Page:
• 11:45 to 12:30 –  Option A: Jesse Stay: Room B: “Google+ Marketing Success: It’s Much More Than a Social Network.” Option B: Eduardo Tobon. Room C: “Beyond Transactions: How to Engage a Global Audience.”
  • 14:00 a 14:45 – Option A. Callan Green and Karen Worley. Room F: “How Brands Leverage Pinterest and Instagram.” Option B: Mark Schaefer. Room C: “Twitter Fever: Twitter’s Ballistic New Role In Marketing, Media and Popular Culture.”
  • 15:00 to 15:45 – Neal Schaffer. Room C: “How to Implement and Optimize Your Social Strategy.”
  • 16:00 to 16:45 – Dave Kerpen. San Diego Ballroom: “Why It Pays to Be Likeable.”

Follow it with me

We have created this plan to organise our time better, attend the speeches we’re interested in and, even better, to inform about what’s going on in real time, through my Twitter and Instagram accounts and the hashtag #SMMW13. Next Tuesday, you’ll find a complete summary for Day 1, with my thoughts, feedback and conclusions of the speeches I attend, as well as further reflections that arise from the event and surroundings themselves. I’ll post the summary of Day 2 on Wednesday.

Related Posts:

  • No Related Posts

Responsibilities and tasks of a social media professional

social media checklistMany still believe that a the job of a social media professional is simply to tweet once in a while, upload pictures to Facebook or videos to YouTube… but it’s much more than that! Moreover, I usually think that what people have in mind is a robot, not a person. Furthermore, if such a professional goes on and on about how cool they are and how great they are at their work (though not really working for anyone else but their own brand,) then it’s a #smokemaker we’d be talking about.

Tasks and Responsibilities in the Social Web

I think this is something that must be talked about. This will help clear our path, make it easier to understand for others. The following are some of the basic responsibilities, starting from a strategic standpoint towards one that is more actionable:

– Social Media Marketing: optimise, maintain, monitor and lead the platforms and any marketing strategies carried out in them: Facebook, Twitter, Foursquare, YouTube, Pinterest, Mixcloud, Soundcloud, Google+, Flickr, etc.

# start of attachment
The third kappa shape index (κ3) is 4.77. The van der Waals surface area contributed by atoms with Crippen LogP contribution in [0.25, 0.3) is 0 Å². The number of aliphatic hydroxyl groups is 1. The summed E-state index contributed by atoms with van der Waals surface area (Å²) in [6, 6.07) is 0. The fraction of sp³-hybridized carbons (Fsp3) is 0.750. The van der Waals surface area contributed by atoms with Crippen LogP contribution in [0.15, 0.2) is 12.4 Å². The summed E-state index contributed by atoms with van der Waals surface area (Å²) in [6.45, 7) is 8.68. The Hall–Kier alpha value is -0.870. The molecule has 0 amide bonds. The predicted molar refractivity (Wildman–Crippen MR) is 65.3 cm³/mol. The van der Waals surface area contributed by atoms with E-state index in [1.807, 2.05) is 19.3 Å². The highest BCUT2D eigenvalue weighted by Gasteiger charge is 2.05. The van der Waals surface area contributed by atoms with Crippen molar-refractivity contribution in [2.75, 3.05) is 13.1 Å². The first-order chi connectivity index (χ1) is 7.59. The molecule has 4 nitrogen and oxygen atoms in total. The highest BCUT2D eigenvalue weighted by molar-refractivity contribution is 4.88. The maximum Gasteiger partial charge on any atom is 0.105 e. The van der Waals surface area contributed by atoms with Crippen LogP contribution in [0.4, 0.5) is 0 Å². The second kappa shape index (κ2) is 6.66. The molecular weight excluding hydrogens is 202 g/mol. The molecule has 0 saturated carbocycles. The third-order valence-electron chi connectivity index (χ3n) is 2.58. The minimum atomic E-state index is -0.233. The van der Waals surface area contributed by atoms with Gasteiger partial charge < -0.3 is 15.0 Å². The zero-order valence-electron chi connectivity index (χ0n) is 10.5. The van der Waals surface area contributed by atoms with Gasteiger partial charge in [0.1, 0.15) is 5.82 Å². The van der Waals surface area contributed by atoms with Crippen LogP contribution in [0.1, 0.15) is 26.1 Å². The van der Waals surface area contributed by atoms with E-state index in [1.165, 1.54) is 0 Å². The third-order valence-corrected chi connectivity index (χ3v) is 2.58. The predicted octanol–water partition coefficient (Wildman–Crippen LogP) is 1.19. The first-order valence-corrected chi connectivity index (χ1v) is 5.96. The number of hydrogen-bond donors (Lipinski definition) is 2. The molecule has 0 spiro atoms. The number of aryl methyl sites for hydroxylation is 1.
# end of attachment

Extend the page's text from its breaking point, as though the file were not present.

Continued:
– Content creation and management: content marketing.

– Interaction with users: community engagement.

– Social commerce: leads, calls to action and conversions in social media.

– Monitoring: online media, information sources and social channels.

– Measurements and follow-up: determining the ROI of the work carried out, justifying the quality of the actions taken and, of course, the results thereof.

– Fan building: based on achieving specific ROI objectives.

– Contests and campaigns: creative input, development, starting up and monitoring.

– Qualitative aspects: Sentiment reports, strengths, scope, virality, passion and effects for the brand online.

– SEO: website, blog and social platform (social search) optimisation, aimed at improving search results.

– Keyword optimisation and improvement in new SEO/SEM opportunities

– Email marketing: development, creative input, running, results and campaigns.

– Database: creation, management and maintenance of the database, making it larger and more streamlined.

– Website: content optimisation and stimulation, improvements within the website structure: functionality, usability, navigation by users. Developing and launching a mobile version. Promoting, marketing and communicating all the website’s contents. Measurements, monitoring and follow-up of results.

– Coordination and management of press and communication tasks: contents, interviews, website news, exclusive acts, etc.

– Video-marketing: optimisation, search, keywords, sponsored videos, marketing.

– e-Commerce: creation and generation of online sales opportunities.

– Reports: online sales, online positioning, online reputation, online results.

– Community: leading online communities, brand representation in different forums and communities.

– Online branding: searching, identifying and improving all brand-related aspects in social media.

– Adviser: playing a brand consulting/advising role with regard to the online environment: opportunities, threats, new initiatives, development of digital identity and online presence, identification of potential business and new digital transactions.

I told you we’d go in at the deep end! It involves much more than what people usually believe; I wish I was wrong about this last statement. This is a proper job. As such, it requires sacrifice, excellence, determination, passion, excitement, initiative and conviction. All this certainly leaves many so-called “gurus” out of the game!

I’m very possibly leaving something out. Will you help me complete this list?

Photo credit: webbr.

Related Posts:

The Internet, Social Web and Human Media: an opportunity for change

The Internet has entailed a paradigm shift in our lives, not only professionally but also personally. Suddenly, a new world of professional opportunities opened up to us while we looked on at what was going on in disbelief. From a personal perspective, Internet provided a tool with which to express ourselves to the world; we began having a voice. This sent shivers to the status quo, as it threatened its existence.

System Interruption

If ordinary people (the only ones capable of extraordinary things in my opinion) have the means to express their own ideas, connect with people thinking the same as them, sharing their same interests, capable of moving the world through their own efforts, then there can be a revolution. Internet was the start of an interruption of the system we had been living until then. Internet was a disruption in the way we communicate, do marketing, sell, work, help and live.

People at the centre